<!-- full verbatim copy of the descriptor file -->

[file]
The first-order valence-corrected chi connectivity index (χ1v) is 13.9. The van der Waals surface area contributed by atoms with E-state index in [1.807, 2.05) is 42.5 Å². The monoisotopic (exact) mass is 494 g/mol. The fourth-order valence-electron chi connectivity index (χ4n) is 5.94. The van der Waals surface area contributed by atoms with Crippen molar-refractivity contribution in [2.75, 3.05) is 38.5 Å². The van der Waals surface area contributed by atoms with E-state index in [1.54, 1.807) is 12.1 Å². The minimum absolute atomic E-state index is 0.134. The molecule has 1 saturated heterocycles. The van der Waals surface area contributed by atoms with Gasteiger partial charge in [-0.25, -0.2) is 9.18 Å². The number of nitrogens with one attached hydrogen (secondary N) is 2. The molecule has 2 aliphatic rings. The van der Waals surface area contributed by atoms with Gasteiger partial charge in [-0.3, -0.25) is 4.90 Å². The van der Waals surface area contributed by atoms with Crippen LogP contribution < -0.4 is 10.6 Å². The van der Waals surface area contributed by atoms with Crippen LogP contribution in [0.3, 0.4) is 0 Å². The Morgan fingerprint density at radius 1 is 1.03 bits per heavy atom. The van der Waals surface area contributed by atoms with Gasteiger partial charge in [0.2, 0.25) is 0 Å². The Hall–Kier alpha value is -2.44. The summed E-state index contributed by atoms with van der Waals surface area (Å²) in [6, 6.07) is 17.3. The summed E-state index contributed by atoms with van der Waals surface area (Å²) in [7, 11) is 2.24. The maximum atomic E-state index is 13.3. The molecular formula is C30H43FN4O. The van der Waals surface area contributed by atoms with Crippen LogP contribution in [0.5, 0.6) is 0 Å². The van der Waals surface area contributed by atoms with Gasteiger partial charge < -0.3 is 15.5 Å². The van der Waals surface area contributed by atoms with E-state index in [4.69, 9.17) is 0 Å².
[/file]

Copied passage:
The first-order valence-corrected chi connectivity index (χ1v) is 13.9. The van der Waals surface area contributed by atoms with E-state index in [1.807, 2.05) is 42.5 Å². The monoisotopic (exact) mass is 494 g/mol. The fourth-order valence-electron chi connectivity index (χ4n) is 5.94. The van der Waals surface area contributed by atoms with Crippen molar-refractivity contribution in [2.75, 3.05) is 38.5 Å². The van der Waals surface area contributed by atoms with E-state index in [1.54, 1.807) is 12.1 Å². The minimum absolute atomic E-state index is 0.134. The molecule has 1 saturated heterocycles. The van der Waals surface area contributed by atoms with Gasteiger partial charge in [-0.25, -0.2) is 9.18 Å². The number of nitrogens with one attached hydrogen (secondary N) is 2. The molecule has 2 aliphatic rings. The van der Waals surface area contributed by atoms with Gasteiger partial charge in [-0.3, -0.25) is 4.90 Å². The van der Waals surface area contributed by atoms with Crippen LogP contribution < -0.4 is 10.6 Å². The van der Waals surface area contributed by atoms with Crippen LogP contribution in [0.3, 0.4) is 0 Å². The Morgan fingerprint density at radius 1 is 1.03 bits per heavy atom. The van der Waals surface area contributed by atoms with Gasteiger partial charge in [0.2, 0.25) is 0 Å². The Hall–Kier alpha value is -2.44. The summed E-state index contributed by atoms with van der Waals surface area (Å²) in [6, 6.07) is 17.3. The summed E-state index contributed by atoms with van der Waals surface area (Å²) in [7, 11) is 2.24. The maximum atomic E-state index is 13.3. The molecular formula is C30H43FN4O. The van der Waals surface area contributed by atoms with Crippen LogP contribution in [0.5, 0.6) is 0 Å². The van der Waals surface area contributed by atoms with Gasteiger partial charge < -0.3 is 15.5 Å². The van der Waals surface area contributed by atoms with E-state index in [4.69, 9.17) is 0 Å².